A small village in Northumberland has paid tribute to its mining heritage by installing a unique piece of street art as a permanent reminder of the village’s origin in the industrial revolution.
The village of Linton Colliery owes its existence to the (then) Ashington Coal Company, which first sunk a shaft at Linton in 1894. Coal production began in 1911, changing the face of the once rural village. Originally three, later five Rows of miners’ houses were built. Eventually, small shops, a school and a village hall became part of the community.
At the height of its production, Linton Colliery employed 2,710 men producing around 45,000 tonnes of coal per week.
With changing times and like many other mines in the area, the pit at Linton closed in 1968.
Now the village can remember its proud mining past with a bespoke piece of sculpture that will be a permanent memorial to Linton’s heritage. It remembers the part Linton played in supporting the nation through two world wars and the ensuing economic recovery.
Heather Wallace, chair of the Linton Colliery Community Group explained: “Many people living in Linton are former miners or their descendants, but many new families have moved into the village unaware of our rich heritage. The Community Group wanted a permanent reminder of Linton’s mining past and so we commissioned this distinctive memorial from a local company, which has family links with Linton.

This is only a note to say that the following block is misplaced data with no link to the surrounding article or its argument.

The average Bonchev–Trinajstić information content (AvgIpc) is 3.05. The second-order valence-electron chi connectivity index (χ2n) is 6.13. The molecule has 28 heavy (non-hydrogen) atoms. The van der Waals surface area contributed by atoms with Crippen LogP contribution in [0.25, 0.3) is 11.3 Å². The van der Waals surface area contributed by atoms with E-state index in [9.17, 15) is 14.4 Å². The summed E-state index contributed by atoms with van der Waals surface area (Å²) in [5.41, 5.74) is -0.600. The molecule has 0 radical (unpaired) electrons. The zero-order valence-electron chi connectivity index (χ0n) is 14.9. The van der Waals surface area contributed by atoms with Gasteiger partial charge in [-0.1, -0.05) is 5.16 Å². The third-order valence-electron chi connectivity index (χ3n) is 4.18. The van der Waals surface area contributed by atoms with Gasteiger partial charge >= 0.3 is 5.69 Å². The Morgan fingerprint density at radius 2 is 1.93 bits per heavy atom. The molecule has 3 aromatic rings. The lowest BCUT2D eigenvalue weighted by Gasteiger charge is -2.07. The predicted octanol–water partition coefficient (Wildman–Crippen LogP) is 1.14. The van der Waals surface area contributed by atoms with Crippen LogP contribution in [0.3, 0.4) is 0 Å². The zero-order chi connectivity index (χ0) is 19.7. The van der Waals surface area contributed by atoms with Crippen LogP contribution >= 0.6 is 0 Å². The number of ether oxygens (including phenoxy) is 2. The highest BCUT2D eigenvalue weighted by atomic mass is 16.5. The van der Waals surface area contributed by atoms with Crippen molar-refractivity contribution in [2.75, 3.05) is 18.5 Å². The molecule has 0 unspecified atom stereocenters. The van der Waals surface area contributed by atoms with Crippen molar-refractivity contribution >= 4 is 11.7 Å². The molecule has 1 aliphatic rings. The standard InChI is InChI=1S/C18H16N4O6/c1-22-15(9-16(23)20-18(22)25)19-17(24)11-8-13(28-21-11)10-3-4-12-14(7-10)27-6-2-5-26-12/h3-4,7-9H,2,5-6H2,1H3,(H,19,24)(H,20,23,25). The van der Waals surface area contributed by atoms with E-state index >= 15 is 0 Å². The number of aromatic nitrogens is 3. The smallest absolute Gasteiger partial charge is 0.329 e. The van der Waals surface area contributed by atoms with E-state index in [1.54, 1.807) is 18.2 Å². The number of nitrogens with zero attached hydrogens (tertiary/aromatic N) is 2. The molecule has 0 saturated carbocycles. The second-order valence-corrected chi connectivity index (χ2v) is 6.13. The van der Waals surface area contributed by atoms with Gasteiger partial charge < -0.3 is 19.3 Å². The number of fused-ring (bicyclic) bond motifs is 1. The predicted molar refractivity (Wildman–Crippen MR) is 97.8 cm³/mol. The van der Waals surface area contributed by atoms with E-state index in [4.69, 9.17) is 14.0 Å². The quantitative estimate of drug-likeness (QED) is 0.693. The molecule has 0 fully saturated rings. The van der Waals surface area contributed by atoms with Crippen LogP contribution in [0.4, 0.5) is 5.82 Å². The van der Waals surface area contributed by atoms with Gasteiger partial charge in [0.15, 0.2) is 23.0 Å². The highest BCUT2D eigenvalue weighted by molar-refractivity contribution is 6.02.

“As well as celebrating the history of the pit, we are also honouring the thousands of men and women who worked above and below ground at Linton Colliery. Over the years, some 53 lives were lost in a variety of accidents down the mine and we felt it was important to acknowledge their sacrifice.”
The 6ft high cast iron sculpture, depicting a miner pushing a tub of coal along rails, was unveiled by local County Councillor Liz Dunn on Thursday, 7 April in a short ceremony attended by local people, many of whom brought their memories of mining life in Linton. Cllr Dunn said: “Linton Colliery is one of the few pit villages around here not to have its own mining memorial – and today all that has changed. The Community Group has done a great job in assembling the funding and commissioning the sculpture. This is a wonderful moment for Linton and its residents, finally putting a dramatic reminder of Linton’s heritage right where everyone entering the village can see it.”
Linton Colliery Community Group has held a number of local fundraising events and a contribution to the cost has also come from Northumberland County Council via Cllr Dunn. A major part of the cost has been borne by Blyth Bespoke Fabrication, who have designed, built and installed the memorial.
Mrs Wallace added: “It’s over 50 years since the mine closed but it has lived on in many people’s memories. Today, I’m delighted to say we have a lasting monument that will take Linton’s proud mining heritage into the future.”